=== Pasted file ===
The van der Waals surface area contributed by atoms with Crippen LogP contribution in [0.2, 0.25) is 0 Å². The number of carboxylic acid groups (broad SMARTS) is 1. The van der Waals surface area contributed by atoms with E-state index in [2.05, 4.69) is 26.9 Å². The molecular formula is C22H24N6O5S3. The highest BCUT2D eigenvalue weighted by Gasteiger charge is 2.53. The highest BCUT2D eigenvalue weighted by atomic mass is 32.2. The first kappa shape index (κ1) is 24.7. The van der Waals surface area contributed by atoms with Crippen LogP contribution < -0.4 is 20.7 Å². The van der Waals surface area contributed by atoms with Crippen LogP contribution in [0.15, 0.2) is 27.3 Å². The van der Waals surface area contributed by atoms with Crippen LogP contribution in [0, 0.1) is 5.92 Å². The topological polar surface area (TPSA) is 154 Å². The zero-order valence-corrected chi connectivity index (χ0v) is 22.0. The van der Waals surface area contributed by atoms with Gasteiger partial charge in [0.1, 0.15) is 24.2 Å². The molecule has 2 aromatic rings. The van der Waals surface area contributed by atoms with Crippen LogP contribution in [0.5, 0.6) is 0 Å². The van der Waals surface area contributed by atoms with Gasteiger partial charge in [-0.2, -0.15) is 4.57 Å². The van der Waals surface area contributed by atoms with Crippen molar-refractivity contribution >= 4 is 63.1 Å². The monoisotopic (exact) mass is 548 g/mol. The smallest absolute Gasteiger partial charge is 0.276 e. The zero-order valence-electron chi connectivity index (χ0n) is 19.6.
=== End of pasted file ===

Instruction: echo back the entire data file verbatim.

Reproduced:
The van der Waals surface area contributed by atoms with Crippen LogP contribution in [0.2, 0.25) is 0 Å². The number of carboxylic acid groups (broad SMARTS) is 1. The van der Waals surface area contributed by atoms with E-state index in [2.05, 4.69) is 26.9 Å². The molecular formula is C22H24N6O5S3. The highest BCUT2D eigenvalue weighted by Gasteiger charge is 2.53. The highest BCUT2D eigenvalue weighted by atomic mass is 32.2. The first kappa shape index (κ1) is 24.7. The van der Waals surface area contributed by atoms with Crippen LogP contribution < -0.4 is 20.7 Å². The van der Waals surface area contributed by atoms with Crippen LogP contribution in [0.15, 0.2) is 27.3 Å². The van der Waals surface area contributed by atoms with Crippen LogP contribution in [0, 0.1) is 5.92 Å². The topological polar surface area (TPSA) is 154 Å². The zero-order valence-corrected chi connectivity index (χ0v) is 22.0. The van der Waals surface area contributed by atoms with Gasteiger partial charge in [0.1, 0.15) is 24.2 Å². The molecule has 2 aromatic rings. The van der Waals surface area contributed by atoms with Crippen LogP contribution in [0.5, 0.6) is 0 Å². The van der Waals surface area contributed by atoms with Gasteiger partial charge in [-0.2, -0.15) is 4.57 Å². The van der Waals surface area contributed by atoms with Crippen molar-refractivity contribution >= 4 is 63.1 Å². The monoisotopic (exact) mass is 548 g/mol. The smallest absolute Gasteiger partial charge is 0.276 e. The zero-order valence-electron chi connectivity index (χ0n) is 19.6.